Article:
The British Essayists, Zväzok 44

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Alexander Chalmers
J. Johnson, 1808
 

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Strana 91 - Where then shall hope and fear their objects find? Must dull suspense corrupt the stagnant mind? Must helpless man, in ignorance sedate, Roll darkling down the torrent of his fate...
Strana 55 - How quick they wheel'd, and flying behind them shot Sharp sleet of arrowy showers against the face Of their pursuers, and overcame by flight; The field all iron cast a gleaming brown : Nor wanted clouds of foot, nor on each horn Cuirassiers all in steel for standing fight, Chariots, or elephants indorsed with towers...
Strana 55 - Such forces met not, nor so wide a camp, When Agrican with all his northern powers Besieged Albracca, as romances tell, The city of Gallaphrone, from thence to win The fairest of her sex Angelica, His daughter, sought by many prowest knights, Both Paynim, and the peers of Charlemain.
Strana 79 - With even step and musing gait; And looks commercing with the skies, Thy rapt soul sitting in thine eyes : There, held in holy passion still, Forget thyself to marble...
Strana 33 - Sir, if you cannot conceive the rest, it is to no purpose that you conceive the seventh. But to those who cannot comprehend, it is necessary to explain. Why, then, sir, we will begin with Temperance. Sir, if the joys of the bottle entice him one inch beyond the line of sobriety, his life or his limbs must pay the forfeit of his excess. Then, sir, there is Faith. Without unshaken confidence in his own powers, and full assurance that the rope is firm, his temperance will be of but little advantage...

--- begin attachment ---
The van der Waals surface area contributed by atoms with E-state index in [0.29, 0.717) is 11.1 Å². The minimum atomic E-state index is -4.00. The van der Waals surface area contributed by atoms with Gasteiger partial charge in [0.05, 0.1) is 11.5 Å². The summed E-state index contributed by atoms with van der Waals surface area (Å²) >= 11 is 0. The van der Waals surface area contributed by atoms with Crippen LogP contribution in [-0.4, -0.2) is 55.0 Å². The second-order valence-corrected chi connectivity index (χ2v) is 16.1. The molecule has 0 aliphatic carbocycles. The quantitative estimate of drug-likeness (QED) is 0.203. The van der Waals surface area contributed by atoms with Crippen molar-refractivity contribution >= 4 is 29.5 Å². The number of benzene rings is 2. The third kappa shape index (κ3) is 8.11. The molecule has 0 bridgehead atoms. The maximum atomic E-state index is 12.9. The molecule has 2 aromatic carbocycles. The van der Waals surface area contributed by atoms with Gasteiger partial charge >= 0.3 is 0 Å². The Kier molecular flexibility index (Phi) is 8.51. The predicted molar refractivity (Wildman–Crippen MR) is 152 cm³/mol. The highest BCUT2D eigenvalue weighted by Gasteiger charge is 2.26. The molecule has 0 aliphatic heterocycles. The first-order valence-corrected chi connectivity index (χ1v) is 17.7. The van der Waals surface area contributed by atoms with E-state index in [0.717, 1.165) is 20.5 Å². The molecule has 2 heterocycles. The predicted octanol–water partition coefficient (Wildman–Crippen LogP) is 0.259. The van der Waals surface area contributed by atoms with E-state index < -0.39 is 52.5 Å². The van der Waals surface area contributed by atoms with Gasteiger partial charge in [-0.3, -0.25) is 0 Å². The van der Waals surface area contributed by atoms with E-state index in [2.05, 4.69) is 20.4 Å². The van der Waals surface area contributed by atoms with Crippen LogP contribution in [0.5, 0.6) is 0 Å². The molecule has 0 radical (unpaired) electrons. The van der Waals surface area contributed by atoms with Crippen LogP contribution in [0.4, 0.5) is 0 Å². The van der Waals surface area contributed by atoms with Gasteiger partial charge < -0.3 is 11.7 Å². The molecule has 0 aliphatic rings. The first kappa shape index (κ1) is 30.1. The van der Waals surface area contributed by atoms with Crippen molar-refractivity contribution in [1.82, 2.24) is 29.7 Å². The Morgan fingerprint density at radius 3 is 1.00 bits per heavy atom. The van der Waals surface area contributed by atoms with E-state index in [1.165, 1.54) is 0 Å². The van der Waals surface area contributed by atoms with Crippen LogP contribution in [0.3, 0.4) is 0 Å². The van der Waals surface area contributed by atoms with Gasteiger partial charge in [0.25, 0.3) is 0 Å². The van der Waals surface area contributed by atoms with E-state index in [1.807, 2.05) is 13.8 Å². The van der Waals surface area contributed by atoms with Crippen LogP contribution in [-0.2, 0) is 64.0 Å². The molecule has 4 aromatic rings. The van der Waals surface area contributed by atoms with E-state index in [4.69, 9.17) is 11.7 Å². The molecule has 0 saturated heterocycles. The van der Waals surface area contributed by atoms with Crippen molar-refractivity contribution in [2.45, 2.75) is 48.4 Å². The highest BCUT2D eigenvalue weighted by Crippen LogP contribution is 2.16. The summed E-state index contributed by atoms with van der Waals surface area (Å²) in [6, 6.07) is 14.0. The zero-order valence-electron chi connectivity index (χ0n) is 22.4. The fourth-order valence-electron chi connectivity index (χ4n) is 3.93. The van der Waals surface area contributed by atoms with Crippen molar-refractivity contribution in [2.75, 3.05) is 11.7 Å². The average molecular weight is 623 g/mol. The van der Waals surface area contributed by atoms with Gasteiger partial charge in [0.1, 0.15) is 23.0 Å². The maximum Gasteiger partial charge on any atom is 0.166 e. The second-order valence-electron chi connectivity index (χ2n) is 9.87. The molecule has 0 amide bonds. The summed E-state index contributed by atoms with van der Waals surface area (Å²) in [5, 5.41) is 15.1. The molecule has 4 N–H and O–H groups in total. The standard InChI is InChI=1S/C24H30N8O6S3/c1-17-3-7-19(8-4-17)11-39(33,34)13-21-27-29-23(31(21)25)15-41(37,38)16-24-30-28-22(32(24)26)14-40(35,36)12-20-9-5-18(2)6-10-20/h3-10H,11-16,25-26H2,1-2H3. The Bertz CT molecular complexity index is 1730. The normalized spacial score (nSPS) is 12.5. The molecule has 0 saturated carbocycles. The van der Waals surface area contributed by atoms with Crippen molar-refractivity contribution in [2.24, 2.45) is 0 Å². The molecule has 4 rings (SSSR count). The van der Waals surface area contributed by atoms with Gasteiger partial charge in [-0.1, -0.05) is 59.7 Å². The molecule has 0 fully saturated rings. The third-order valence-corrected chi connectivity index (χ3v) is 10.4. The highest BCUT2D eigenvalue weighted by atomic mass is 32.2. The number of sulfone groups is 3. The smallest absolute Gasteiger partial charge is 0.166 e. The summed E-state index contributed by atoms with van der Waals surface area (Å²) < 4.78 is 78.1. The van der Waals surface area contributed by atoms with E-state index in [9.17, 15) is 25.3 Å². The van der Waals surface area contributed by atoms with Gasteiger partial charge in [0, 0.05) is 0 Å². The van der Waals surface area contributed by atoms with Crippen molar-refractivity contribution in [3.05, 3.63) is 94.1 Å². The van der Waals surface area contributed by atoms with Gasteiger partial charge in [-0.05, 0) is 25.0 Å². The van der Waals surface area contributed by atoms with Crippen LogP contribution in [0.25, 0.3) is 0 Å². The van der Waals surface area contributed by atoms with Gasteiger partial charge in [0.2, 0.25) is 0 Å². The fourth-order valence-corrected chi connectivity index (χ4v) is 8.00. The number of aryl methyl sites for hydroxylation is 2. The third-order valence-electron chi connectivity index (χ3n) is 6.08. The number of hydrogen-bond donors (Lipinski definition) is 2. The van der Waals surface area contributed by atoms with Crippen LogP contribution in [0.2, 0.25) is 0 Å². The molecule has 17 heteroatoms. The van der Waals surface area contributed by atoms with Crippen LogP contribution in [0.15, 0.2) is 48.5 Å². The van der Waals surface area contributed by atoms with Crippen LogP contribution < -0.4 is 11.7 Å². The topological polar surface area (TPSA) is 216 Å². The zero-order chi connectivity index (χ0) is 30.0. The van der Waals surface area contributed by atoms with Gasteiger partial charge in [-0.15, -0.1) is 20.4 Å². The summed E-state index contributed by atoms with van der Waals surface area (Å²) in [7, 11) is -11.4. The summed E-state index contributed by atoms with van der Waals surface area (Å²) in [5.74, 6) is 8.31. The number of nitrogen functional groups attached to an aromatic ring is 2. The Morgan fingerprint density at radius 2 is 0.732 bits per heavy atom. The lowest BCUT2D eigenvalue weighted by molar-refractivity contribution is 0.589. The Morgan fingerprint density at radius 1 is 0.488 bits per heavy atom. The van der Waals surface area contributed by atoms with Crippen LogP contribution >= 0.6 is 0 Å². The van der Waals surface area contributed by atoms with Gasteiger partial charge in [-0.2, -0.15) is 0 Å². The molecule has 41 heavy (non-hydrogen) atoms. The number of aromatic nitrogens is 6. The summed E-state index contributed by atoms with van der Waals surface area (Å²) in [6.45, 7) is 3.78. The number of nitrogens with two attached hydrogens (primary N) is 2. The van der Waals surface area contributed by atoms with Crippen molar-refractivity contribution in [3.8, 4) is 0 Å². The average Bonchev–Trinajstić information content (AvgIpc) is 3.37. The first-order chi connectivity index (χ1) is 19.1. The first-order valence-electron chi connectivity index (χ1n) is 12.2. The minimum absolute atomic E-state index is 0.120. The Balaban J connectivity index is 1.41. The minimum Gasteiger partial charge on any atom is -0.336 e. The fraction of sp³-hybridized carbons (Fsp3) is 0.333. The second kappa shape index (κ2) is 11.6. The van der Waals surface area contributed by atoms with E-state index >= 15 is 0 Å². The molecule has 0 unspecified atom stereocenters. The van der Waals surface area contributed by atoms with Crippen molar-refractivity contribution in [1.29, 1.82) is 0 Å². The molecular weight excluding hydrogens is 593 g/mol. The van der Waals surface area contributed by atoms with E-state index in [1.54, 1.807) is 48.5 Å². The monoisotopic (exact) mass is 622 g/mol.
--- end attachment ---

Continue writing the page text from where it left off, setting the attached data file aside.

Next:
Strana 33 - Well as I was, by this time, acquainted with the sophistical talents of my illustrious friend, and often as I had listened to him in wonder, while he " made the worse appear the better reason," I could not but suppose that, for once, he had been betrayed by his violence into an assertion which he could not support. Urged by my curiosity, and perhaps rather wickedly desirous of leading him into a contest, I ventured...
Strana 49 - We know, indeed, several of the general laws of matter; and a great part of the natural behaviour of living agents is reducible to general laws. But we know, in a manner, nothing, by what laws storms and tempests, earthquakes, famine, pestilence, become the instruments of destruction to mankind.
Strana 51 - There is no absurdity in supposing future punishment may follow wickedness of course, as we speak, or in the way of natural consequence, from God's original constitution of the world ; from the nature he has given us, and from the condition in which he places us : or, in...

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